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How to flirt

The key to being a successful flirt is to keep a playful, relaxed perspective and be truly interested in the other person

by Psychologies

For many of us, flirting is fun. But for others it can be an embarrassing experience as we try not to stutter, go red or accidentally insult the object of our affection. Why do some of us feel so paralysed, and how can we overcome our fear of flirting?

'Flirting isn’t necessarily about being good-looking,’ says psychiatrist and behavioural psychologist Jean Cottraux. 'It’s about making the person you’re talking to understand you, seeing if you find them attractive, and finding out whether they find you attractive, too.’

Flirting has more to do with your own attitude. And it can also be a fun way to get to know others and yourself. The key is to keep a playful, relaxed perspective on the situation and be interested in the other person and how they see things.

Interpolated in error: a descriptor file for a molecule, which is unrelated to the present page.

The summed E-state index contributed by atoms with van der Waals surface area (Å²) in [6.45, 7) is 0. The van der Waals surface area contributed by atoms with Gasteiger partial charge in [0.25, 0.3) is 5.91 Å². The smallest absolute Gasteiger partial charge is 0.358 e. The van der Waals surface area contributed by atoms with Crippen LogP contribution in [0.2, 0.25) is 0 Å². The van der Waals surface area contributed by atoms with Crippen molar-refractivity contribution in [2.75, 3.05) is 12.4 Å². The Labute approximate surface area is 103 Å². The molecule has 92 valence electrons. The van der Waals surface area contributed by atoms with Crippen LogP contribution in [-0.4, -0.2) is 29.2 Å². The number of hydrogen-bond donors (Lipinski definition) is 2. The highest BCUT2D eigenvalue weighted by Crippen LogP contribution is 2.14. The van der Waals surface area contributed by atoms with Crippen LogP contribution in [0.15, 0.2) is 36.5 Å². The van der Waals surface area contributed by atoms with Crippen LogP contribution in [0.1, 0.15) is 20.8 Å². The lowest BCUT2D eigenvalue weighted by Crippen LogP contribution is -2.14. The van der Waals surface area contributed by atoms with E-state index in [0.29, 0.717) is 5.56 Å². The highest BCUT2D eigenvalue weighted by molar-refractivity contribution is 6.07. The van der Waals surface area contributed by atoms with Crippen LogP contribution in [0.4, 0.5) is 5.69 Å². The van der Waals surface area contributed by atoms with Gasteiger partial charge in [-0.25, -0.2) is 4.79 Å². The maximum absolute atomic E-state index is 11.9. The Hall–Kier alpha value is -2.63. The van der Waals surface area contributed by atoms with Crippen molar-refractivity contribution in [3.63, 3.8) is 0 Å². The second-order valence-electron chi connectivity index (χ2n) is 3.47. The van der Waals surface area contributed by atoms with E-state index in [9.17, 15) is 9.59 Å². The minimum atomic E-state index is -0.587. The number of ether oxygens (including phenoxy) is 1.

3 steps to successful flirting

1. Pay attention to the other person. Instead of trying to seduce, listen to what the person you are attracted to is saying, and watch their body language. 'If you obsess over how you're coming across you might miss their signs of encouragement or lack of interest,’ says Cottraux.

2. It's OK to make a mistake. Tripping over your  words or blushing can be charming. In fact, not being an experience flirt can be reassuring to potential partners. Don’t be discouraged if you get the brush-off. Next time you flirt, pretend you are playing a role. This will help you feel less anxious and build up your confidence.

3. Try therapy. If your inability to flirt is stopping you from forming relationships, consider professional help. Cognitive behavioural therapy can be a good start. Therapy can help you identify and change the blocks that are getting in your way and reinforce your real personality at the same time.

More inspiration:

Read Dating - who pays? by Madeleine Mason on LifeLabs

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